Tero Kuittinen, writing for BGR, says exactly what I thought when I saw the WSJ’s story last night:
So if the most likely number of 4-inch screens Apple is reasonably
expected to sell in March quarter is around 30 to 40 million
units, why did Nikkei publish a report stating that Apple had
halved its display orders for the quarter from 65 million units?
Nikkei was quite specific about the 65 million number. And it
clearly tied it to iPhone 5 component orders, not total iPhone or
iPhone 5 and iPod touch orders.
In what world did Apple expect to order components for 65 million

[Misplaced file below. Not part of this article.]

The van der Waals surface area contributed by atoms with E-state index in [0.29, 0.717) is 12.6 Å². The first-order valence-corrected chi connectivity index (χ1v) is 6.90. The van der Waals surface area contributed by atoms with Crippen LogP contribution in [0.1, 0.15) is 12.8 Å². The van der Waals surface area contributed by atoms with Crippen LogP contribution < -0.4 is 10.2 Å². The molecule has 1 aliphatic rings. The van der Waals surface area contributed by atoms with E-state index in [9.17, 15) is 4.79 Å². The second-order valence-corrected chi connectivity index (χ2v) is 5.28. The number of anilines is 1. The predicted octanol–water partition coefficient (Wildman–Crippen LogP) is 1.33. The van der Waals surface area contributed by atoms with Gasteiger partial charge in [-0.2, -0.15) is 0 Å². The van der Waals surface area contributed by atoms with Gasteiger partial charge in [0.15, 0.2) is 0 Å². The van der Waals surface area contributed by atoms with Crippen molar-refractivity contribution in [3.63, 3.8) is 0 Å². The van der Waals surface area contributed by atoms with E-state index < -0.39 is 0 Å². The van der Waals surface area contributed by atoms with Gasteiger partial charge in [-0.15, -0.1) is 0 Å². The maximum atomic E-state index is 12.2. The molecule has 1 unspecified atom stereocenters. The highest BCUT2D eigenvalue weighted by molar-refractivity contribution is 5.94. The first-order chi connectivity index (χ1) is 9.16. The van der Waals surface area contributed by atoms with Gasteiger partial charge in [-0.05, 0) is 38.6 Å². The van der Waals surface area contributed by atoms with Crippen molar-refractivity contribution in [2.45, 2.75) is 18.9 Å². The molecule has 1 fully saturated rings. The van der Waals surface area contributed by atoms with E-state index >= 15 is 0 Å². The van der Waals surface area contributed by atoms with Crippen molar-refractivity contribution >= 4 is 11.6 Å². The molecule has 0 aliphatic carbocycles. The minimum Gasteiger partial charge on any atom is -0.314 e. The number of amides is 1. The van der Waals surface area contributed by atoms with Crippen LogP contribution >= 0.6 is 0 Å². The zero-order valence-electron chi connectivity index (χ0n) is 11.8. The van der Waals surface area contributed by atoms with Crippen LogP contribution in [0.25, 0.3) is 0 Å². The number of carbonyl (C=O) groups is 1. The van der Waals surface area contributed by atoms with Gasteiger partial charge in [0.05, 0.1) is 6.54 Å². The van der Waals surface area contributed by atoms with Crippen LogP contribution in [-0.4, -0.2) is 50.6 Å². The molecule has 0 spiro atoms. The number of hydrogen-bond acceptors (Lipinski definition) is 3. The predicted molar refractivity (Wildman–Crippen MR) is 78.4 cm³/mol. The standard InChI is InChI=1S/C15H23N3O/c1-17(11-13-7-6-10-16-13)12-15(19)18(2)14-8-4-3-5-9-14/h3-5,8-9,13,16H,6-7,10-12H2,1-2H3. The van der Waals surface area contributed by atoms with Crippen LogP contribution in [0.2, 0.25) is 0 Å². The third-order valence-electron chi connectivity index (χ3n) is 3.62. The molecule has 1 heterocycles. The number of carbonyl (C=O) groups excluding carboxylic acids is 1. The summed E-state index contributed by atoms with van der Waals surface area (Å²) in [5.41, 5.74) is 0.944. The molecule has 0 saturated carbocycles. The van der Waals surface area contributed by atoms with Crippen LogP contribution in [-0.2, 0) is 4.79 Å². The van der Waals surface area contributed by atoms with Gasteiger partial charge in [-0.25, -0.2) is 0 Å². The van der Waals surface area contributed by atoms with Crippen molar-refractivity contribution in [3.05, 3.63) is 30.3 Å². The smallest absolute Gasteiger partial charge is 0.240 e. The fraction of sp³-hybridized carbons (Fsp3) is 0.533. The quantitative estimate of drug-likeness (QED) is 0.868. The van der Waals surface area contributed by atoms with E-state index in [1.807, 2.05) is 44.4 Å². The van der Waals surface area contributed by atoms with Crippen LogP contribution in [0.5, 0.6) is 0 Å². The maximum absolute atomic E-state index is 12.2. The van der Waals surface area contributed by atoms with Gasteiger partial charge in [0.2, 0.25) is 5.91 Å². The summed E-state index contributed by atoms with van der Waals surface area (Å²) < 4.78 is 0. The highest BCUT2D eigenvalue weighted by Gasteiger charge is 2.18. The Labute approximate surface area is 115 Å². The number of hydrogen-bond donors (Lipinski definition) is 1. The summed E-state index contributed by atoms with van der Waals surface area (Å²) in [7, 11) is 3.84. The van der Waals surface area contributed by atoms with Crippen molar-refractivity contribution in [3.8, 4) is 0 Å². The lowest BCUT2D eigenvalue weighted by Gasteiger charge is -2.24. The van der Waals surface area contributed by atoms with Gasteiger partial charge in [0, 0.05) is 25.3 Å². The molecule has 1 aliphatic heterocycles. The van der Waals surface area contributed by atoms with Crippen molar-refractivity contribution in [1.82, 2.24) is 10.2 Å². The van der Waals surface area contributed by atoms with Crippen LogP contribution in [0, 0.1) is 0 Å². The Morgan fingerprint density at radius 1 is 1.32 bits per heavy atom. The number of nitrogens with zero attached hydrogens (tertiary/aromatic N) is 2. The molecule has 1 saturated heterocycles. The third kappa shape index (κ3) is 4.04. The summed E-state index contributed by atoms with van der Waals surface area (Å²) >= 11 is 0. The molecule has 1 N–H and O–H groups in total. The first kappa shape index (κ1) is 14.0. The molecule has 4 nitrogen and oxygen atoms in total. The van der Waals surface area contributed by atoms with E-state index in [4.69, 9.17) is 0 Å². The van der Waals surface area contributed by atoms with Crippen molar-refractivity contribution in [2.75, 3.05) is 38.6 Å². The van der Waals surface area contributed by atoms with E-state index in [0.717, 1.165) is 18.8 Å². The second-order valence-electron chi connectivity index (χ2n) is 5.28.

iPhone 5 handsets in the seasonally soft March quarter?
Perhaps the weirdness of the math is why the current version of
the WSJ article no longer cites the 65 million unit figure.
Sometime between Sunday at 8:00 p.m. EST and Monday at 7:00 a.m.,
the Journal decided to drop the number from its article. But if
the 65 million number is not right, is the estimate for halving
March orders correct, either?
The reports claiming 65 million displays for next quarter make little sense; the reports that claim component orders have been “halved” but without any specific numbers can’t be verified three months from now when Apple reports its actual iPhone sales for the coming quarter. In the meantime, of course, Apple’s stock took a beating today on these reports. If you don’t smell stock manipulation here, I have a bridge to sell you.
★ Monday, 14 January 2013